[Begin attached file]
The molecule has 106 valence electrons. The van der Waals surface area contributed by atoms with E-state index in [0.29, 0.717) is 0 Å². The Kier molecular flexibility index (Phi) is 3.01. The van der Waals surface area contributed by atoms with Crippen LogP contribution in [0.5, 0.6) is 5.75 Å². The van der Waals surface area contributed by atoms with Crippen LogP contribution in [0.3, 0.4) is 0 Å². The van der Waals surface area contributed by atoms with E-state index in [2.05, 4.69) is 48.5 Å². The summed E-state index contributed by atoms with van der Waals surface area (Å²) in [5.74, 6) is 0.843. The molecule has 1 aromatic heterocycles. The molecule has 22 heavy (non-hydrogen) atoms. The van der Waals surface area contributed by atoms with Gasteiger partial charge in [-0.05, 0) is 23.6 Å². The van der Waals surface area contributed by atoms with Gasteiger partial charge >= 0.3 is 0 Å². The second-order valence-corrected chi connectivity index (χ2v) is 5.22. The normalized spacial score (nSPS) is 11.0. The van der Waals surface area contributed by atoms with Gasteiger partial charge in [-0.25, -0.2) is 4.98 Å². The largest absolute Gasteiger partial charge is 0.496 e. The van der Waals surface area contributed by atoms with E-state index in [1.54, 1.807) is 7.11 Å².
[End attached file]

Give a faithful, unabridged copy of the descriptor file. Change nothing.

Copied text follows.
The molecule has 106 valence electrons. The van der Waals surface area contributed by atoms with E-state index in [0.29, 0.717) is 0 Å². The Kier molecular flexibility index (Phi) is 3.01. The van der Waals surface area contributed by atoms with Crippen LogP contribution in [0.5, 0.6) is 5.75 Å². The van der Waals surface area contributed by atoms with Crippen LogP contribution in [0.3, 0.4) is 0 Å². The van der Waals surface area contributed by atoms with E-state index in [2.05, 4.69) is 48.5 Å². The summed E-state index contributed by atoms with van der Waals surface area (Å²) in [5.74, 6) is 0.843. The molecule has 1 aromatic heterocycles. The molecule has 22 heavy (non-hydrogen) atoms. The van der Waals surface area contributed by atoms with Gasteiger partial charge in [-0.05, 0) is 23.6 Å². The van der Waals surface area contributed by atoms with Gasteiger partial charge >= 0.3 is 0 Å². The second-order valence-corrected chi connectivity index (χ2v) is 5.22. The normalized spacial score (nSPS) is 11.0. The van der Waals surface area contributed by atoms with Gasteiger partial charge in [-0.25, -0.2) is 4.98 Å². The largest absolute Gasteiger partial charge is 0.496 e. The van der Waals surface area contributed by atoms with E-state index in [1.54, 1.807) is 7.11 Å².